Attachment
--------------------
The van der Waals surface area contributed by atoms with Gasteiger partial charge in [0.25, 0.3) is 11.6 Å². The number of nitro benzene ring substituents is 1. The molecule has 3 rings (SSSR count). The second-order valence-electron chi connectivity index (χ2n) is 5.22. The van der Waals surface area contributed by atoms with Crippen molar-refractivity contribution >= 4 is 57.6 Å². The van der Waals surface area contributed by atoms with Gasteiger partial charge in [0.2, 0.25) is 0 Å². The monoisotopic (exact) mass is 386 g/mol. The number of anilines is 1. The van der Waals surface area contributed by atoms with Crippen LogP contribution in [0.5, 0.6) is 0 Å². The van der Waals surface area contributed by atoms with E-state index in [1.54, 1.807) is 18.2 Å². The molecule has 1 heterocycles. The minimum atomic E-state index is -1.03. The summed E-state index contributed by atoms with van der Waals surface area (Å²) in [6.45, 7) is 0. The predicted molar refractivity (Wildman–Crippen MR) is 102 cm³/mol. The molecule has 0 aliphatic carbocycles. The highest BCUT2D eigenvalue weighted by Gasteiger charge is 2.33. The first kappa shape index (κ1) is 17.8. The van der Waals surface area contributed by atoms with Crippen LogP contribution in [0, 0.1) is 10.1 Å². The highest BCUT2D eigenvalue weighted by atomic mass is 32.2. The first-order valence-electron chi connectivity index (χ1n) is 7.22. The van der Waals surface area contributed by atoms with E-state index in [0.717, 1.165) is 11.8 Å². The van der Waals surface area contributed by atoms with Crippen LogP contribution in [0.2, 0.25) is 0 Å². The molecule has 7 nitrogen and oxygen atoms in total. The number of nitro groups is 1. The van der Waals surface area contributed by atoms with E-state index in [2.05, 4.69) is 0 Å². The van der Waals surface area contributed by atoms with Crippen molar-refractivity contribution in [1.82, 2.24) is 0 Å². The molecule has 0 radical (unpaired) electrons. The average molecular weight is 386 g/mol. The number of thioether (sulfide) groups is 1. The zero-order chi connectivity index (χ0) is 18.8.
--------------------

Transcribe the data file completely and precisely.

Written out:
The van der Waals surface area contributed by atoms with Gasteiger partial charge in [0.25, 0.3) is 11.6 Å². The number of nitro benzene ring substituents is 1. The molecule has 3 rings (SSSR count). The second-order valence-electron chi connectivity index (χ2n) is 5.22. The van der Waals surface area contributed by atoms with Crippen molar-refractivity contribution >= 4 is 57.6 Å². The van der Waals surface area contributed by atoms with Gasteiger partial charge in [0.2, 0.25) is 0 Å². The monoisotopic (exact) mass is 386 g/mol. The number of anilines is 1. The van der Waals surface area contributed by atoms with Crippen LogP contribution in [0.5, 0.6) is 0 Å². The van der Waals surface area contributed by atoms with E-state index in [1.54, 1.807) is 18.2 Å². The molecule has 1 heterocycles. The minimum atomic E-state index is -1.03. The summed E-state index contributed by atoms with van der Waals surface area (Å²) in [6.45, 7) is 0. The predicted molar refractivity (Wildman–Crippen MR) is 102 cm³/mol. The molecule has 0 aliphatic carbocycles. The highest BCUT2D eigenvalue weighted by Gasteiger charge is 2.33. The first kappa shape index (κ1) is 17.8. The van der Waals surface area contributed by atoms with Crippen LogP contribution in [0, 0.1) is 10.1 Å². The highest BCUT2D eigenvalue weighted by atomic mass is 32.2. The first-order valence-electron chi connectivity index (χ1n) is 7.22. The van der Waals surface area contributed by atoms with E-state index in [0.717, 1.165) is 11.8 Å². The van der Waals surface area contributed by atoms with Crippen LogP contribution in [0.2, 0.25) is 0 Å². The molecule has 7 nitrogen and oxygen atoms in total. The number of nitro groups is 1. The van der Waals surface area contributed by atoms with E-state index in [2.05, 4.69) is 0 Å². The van der Waals surface area contributed by atoms with Crippen molar-refractivity contribution in [1.82, 2.24) is 0 Å². The molecule has 0 radical (unpaired) electrons. The average molecular weight is 386 g/mol. The number of thioether (sulfide) groups is 1. The zero-order chi connectivity index (χ0) is 18.8.